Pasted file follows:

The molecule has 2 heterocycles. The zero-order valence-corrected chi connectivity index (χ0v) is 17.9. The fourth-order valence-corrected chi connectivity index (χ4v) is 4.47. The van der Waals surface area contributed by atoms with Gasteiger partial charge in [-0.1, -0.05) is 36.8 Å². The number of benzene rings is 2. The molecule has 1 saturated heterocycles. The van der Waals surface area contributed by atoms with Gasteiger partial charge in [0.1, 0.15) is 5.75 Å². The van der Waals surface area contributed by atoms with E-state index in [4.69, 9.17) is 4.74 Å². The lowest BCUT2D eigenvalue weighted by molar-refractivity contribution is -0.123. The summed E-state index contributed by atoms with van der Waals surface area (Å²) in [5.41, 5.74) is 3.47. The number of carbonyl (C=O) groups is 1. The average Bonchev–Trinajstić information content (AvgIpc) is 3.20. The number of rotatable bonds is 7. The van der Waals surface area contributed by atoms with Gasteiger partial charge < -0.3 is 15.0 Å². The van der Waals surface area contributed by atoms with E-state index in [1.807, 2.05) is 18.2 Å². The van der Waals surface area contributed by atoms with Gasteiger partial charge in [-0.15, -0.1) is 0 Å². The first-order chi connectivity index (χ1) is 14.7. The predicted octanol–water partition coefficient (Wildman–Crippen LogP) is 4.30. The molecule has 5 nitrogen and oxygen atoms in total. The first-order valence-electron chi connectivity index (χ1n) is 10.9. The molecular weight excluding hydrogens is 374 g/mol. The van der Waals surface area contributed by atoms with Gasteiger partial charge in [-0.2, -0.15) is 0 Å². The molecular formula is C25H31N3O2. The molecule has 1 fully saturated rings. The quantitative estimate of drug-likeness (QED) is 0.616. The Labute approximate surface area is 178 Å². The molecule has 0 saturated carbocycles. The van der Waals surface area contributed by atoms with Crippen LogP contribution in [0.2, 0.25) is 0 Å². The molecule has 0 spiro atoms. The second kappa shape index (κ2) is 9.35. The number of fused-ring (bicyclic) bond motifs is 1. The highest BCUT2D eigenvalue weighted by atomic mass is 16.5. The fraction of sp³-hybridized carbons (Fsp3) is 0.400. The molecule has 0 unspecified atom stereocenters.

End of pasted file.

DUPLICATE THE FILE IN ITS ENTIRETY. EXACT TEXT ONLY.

The molecule has 2 heterocycles. The zero-order valence-corrected chi connectivity index (χ0v) is 17.9. The fourth-order valence-corrected chi connectivity index (χ4v) is 4.47. The van der Waals surface area contributed by atoms with Gasteiger partial charge in [-0.1, -0.05) is 36.8 Å². The number of benzene rings is 2. The molecule has 1 saturated heterocycles. The van der Waals surface area contributed by atoms with Gasteiger partial charge in [0.1, 0.15) is 5.75 Å². The van der Waals surface area contributed by atoms with E-state index in [4.69, 9.17) is 4.74 Å². The lowest BCUT2D eigenvalue weighted by molar-refractivity contribution is -0.123. The summed E-state index contributed by atoms with van der Waals surface area (Å²) in [5.41, 5.74) is 3.47. The number of carbonyl (C=O) groups is 1. The average Bonchev–Trinajstić information content (AvgIpc) is 3.20. The number of rotatable bonds is 7. The van der Waals surface area contributed by atoms with Gasteiger partial charge < -0.3 is 15.0 Å². The van der Waals surface area contributed by atoms with E-state index in [1.807, 2.05) is 18.2 Å². The van der Waals surface area contributed by atoms with Gasteiger partial charge in [-0.15, -0.1) is 0 Å². The first-order chi connectivity index (χ1) is 14.7. The predicted octanol–water partition coefficient (Wildman–Crippen LogP) is 4.30. The molecule has 5 nitrogen and oxygen atoms in total. The first-order valence-electron chi connectivity index (χ1n) is 10.9. The molecular weight excluding hydrogens is 374 g/mol. The van der Waals surface area contributed by atoms with Gasteiger partial charge in [-0.2, -0.15) is 0 Å². The molecular formula is C25H31N3O2. The molecule has 1 fully saturated rings. The quantitative estimate of drug-likeness (QED) is 0.616. The Labute approximate surface area is 178 Å². The molecule has 0 saturated carbocycles. The van der Waals surface area contributed by atoms with Crippen LogP contribution in [0.2, 0.25) is 0 Å². The molecule has 0 spiro atoms. The second kappa shape index (κ2) is 9.35. The number of fused-ring (bicyclic) bond motifs is 1. The highest BCUT2D eigenvalue weighted by atomic mass is 16.5. The fraction of sp³-hybridized carbons (Fsp3) is 0.400. The molecule has 0 unspecified atom stereocenters.